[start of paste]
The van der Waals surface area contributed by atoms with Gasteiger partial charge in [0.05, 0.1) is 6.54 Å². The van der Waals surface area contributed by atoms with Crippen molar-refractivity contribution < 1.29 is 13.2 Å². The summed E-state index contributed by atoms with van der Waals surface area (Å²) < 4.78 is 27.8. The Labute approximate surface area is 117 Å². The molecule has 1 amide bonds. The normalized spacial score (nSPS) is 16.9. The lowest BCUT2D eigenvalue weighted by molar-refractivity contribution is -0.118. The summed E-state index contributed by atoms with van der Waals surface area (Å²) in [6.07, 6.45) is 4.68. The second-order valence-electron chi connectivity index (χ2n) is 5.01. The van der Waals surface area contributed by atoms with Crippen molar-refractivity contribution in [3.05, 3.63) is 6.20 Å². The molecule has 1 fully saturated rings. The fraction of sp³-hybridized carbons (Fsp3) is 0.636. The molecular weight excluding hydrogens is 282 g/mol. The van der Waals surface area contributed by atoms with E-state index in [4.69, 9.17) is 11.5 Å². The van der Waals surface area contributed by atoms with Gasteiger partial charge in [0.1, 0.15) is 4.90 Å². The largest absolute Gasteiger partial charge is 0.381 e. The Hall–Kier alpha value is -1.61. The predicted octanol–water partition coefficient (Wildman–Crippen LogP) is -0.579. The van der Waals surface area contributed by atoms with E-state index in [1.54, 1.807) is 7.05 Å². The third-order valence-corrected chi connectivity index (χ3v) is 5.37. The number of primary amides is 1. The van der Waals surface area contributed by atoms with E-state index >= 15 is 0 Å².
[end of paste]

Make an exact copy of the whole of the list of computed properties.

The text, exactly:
The van der Waals surface area contributed by atoms with Gasteiger partial charge in [0.05, 0.1) is 6.54 Å². The van der Waals surface area contributed by atoms with Crippen molar-refractivity contribution < 1.29 is 13.2 Å². The summed E-state index contributed by atoms with van der Waals surface area (Å²) < 4.78 is 27.8. The Labute approximate surface area is 117 Å². The molecule has 1 amide bonds. The normalized spacial score (nSPS) is 16.9. The lowest BCUT2D eigenvalue weighted by molar-refractivity contribution is -0.118. The summed E-state index contributed by atoms with van der Waals surface area (Å²) in [6.07, 6.45) is 4.68. The second-order valence-electron chi connectivity index (χ2n) is 5.01. The van der Waals surface area contributed by atoms with Crippen molar-refractivity contribution in [3.05, 3.63) is 6.20 Å². The molecule has 1 fully saturated rings. The fraction of sp³-hybridized carbons (Fsp3) is 0.636. The molecular weight excluding hydrogens is 282 g/mol. The van der Waals surface area contributed by atoms with E-state index in [4.69, 9.17) is 11.5 Å². The van der Waals surface area contributed by atoms with Gasteiger partial charge in [0.1, 0.15) is 4.90 Å². The largest absolute Gasteiger partial charge is 0.381 e. The Hall–Kier alpha value is -1.61. The predicted octanol–water partition coefficient (Wildman–Crippen LogP) is -0.579. The van der Waals surface area contributed by atoms with E-state index in [1.54, 1.807) is 7.05 Å². The third-order valence-corrected chi connectivity index (χ3v) is 5.37. The number of primary amides is 1. The van der Waals surface area contributed by atoms with E-state index >= 15 is 0 Å².